A great company does not always make a great stock. And a great stock does not always make a great stock for a sell-side analyst to cover. What are analysts looking for when they launch on new names? What can you do to get an analyst to consider you for their coverage universe?
These three questions can help you determine the likelihood of getting an analyst to begin to write research on your company.
Do you have the numbers?
While sell-side analysts are certainly interested in stories with sustainable demand and pricing leverage, revolutionary technologies, and flexible balance sheets, the reality of what kind of numbers you need to get analyst coverage can be more basic and obvious. For most analysts, the first numbers you need are market cap and trading volume.
Even though compensation is not directly linked to trading commissions, analysts must have a good business case for why their bank should pick up research coverage on your stock. Thus, they are somewhat dis-incentivized to give stocks with relatively lower market valuations or unappealing trading volumes a spot on their coverage lists.
Virtually all analysts, from those at top-tier banks to the ones at obscure boutiques, aim to produce research that will attract positive attention from the most active investors. There may be dozens of great stock picks out there that deserve a “Buy” rating and could help an analyst’s scorecard. However, if a stock is not something key clients can feasibly trade and take sizable positions in for some time, then the analyst (and the brokerage he/she represents) may not want to bother — even when your stock is poised to take off and perform outstandingly. Basically, don’t be surprised if an analyst you’ve been targeting doesn’t pull the trigger on coverage until after you’ve crossed a value inflection point.
Do you contribute to the analyst’s brand or franchise?
The company names on a coverage list affect analysts’ reputation and branding, and can motivate some analysts to do a deep dive into your story, market cap and trading notwithstanding. This might happen if, for instance, covering your company can help improve or solidify an analyst’s credibility or expertise in an emerging field or theme. It is not uncommon for some analysts to even roll out coverage on you, along with some of your closest competitors, at the same time as a means of putting a stake in the ground and attracting client attention.
It is also important to remember that access to management — not financial forecasts and stock ratings — is among the most important benefits investors look for from their analysts/brokerages. As such, it cannot be overstated how important the reputation and credibility of management can be for the research coverage decision. When is the last time any of us have read an initiation of coverage report that called out management as a risk factor? If the analyst has second thoughts about what it would be like to take you on a road show with investors, then he or she will most certainly have second thoughts about initiating coverage in the first place.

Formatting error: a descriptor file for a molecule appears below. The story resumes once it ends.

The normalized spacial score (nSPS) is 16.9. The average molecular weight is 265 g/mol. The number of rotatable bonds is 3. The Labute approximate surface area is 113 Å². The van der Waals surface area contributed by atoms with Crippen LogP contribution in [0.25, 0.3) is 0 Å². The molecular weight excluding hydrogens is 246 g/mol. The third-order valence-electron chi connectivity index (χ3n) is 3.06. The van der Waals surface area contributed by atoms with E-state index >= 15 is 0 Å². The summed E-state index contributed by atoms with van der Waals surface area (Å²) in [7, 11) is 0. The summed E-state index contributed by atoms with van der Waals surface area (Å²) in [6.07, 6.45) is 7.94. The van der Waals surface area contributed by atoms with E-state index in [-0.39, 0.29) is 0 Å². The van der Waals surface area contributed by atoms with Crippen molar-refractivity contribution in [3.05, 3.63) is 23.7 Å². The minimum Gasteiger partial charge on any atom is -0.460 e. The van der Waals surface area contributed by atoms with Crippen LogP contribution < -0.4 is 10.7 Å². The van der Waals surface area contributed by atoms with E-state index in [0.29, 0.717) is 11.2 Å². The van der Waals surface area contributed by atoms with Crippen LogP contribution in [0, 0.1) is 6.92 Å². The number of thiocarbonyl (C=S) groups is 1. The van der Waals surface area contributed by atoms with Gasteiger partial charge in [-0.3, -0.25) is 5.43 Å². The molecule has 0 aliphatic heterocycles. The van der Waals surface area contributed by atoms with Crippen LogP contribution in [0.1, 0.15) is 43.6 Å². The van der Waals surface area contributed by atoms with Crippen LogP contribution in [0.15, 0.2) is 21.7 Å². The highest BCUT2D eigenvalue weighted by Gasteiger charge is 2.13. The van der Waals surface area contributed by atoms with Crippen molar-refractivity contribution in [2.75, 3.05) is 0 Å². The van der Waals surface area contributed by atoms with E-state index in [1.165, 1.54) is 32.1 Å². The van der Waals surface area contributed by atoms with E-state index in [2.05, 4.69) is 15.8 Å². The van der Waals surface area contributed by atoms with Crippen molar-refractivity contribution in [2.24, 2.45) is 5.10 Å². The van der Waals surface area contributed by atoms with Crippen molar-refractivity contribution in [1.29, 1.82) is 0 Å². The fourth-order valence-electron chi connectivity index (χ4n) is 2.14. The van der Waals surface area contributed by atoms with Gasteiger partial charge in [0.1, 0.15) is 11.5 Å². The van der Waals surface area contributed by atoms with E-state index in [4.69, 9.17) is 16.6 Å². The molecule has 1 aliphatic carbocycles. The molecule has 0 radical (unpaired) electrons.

Are you doing a deal?
We can’t talk about gaining research coverage without bringing up the trump card: the banking deal. Granted, analysts aren’t as directly involved in soliciting and profiting from banking deals as they used to be before 2002, when the Sarbanes-Oxley Act passed. However, “investor education” for such deals remains a key part of many analysts’ roles, and most can certainly benefit from the exposure and additional volume that transactions like these create in the marketplace.
Are you hoping to add a specific new analyst to your ranks? Does your stock fit well into the analyst’s existing franchise and compare reasonably in terms of market cap and volume? If so, then there is probably no quicker way to nudge the analyst across the line than to try to involve his or her investment bank for your next financing round. Just be sure to consider how sensitive your existing analysts may be before potentially leaving out any of their banks.
In the end, no amount of research coverage is as important as a management team that knows how to consistently present its story, manage expectations, and execute.
We believe the most important thing any management team can do for investor relations is to run the business. To learn more about how Westwicke can help you stay focused on execution while navigating the public markets, read our Investor Relations Guide.